Hesitation to implement foster care law changes will fail kids again

File photo: Dumisani Sibeko

File photo: Dumisani Sibeko

Published Aug 30, 2017


The foster care system is failing children and the failure is happening on many levels, as social work practitioner Candice Fortune has explored in some detail in her MPhil in Law, obtained at the University of the Western Cape (UWC) in 2017. 

As Fortune explains in her thesis, by the end of the year a vast number – as many as 200 000 according to one estimate – of foster care orders are expected to lapse. 

As those orders are necessary to apply for the country’s Foster Care Grant (FCG), this would deny as many children (and their caregivers) of what is often a financial lifeline. 

It is at the end of this year, too, that after a long procession of court extensions, the Department of Social Development is due back in court to present a “comprehensive legal solution” to sort out the crisis. 

It is a situation whose genesis can be traced back to the early 2000s. 

Back then the child protection system dealt (and apparently coped) with the around 50 000 children in need of foster care. 

But then came the explosion of the Aids epidemic and by 2004 the number of maternal orphans (children who had lost their mothers) had jumped to more than 1 million children. 

Many of those children were taken in by relatives (it’s estimated that as many of 80% of children in foster care are in kinship foster care), who could then apply for a Child Support Grant (CSG). 

Worth R380 as from April 1, 2017, the CSG is legally seen as a poverty alleviation tool.

But another option for these families was to formalise the care arrangement and apply for the FCG.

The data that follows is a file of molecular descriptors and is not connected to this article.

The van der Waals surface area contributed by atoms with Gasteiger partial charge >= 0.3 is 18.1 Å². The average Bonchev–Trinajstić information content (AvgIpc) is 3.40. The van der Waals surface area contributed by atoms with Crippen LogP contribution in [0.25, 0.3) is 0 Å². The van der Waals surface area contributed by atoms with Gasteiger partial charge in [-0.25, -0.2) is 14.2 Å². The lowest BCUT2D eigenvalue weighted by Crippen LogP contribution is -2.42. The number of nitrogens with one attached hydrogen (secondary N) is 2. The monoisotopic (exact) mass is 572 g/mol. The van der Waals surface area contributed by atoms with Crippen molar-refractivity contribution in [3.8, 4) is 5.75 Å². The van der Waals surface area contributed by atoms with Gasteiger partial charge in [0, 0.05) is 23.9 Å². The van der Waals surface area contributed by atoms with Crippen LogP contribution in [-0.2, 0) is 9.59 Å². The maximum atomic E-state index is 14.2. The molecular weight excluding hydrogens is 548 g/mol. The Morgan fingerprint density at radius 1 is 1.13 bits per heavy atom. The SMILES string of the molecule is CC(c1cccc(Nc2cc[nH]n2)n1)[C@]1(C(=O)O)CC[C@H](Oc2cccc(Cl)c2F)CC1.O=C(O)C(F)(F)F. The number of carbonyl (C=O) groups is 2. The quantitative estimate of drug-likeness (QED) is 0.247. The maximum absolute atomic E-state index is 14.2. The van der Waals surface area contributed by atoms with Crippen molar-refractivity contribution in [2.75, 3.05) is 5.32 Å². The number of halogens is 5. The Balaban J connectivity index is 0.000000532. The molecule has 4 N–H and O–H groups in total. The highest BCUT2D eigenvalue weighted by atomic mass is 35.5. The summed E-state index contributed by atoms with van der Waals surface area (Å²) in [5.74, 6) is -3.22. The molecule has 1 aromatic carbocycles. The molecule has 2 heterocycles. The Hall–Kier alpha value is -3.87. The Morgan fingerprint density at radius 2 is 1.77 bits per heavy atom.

In contrast to the CSG, the FCG is worth R920 as from April 1 and is considered a child protection mechanism. 

Not too surprisingly, given the growing demand for the FCG, the child protection system, and the social workers responsible for keeping it ticking over, were overrun. 

It is partly a question of personnel. According to the Children’s Institute at UCT, only about half the country's 18 000 registered social workers are employed by the government and not-for-profit organisations, and only a proportion of these work with children and families.

In part it is because the foster care system is of necessity cumbersome and bureaucratic. 

To qualify for an FCG, an orphaned child has to be placed in the child protection system. 

This requires not only orders from a Children’s Court, but must be backed up by a blanket of administrative services, including ongoing monitoring and treatment. 

As a result of the current crisis children are not only under threat of losing their grants, but social workers are also unable to offer the necessary support to children in need of protection from abuse and neglect, the primary concern of the foster care system.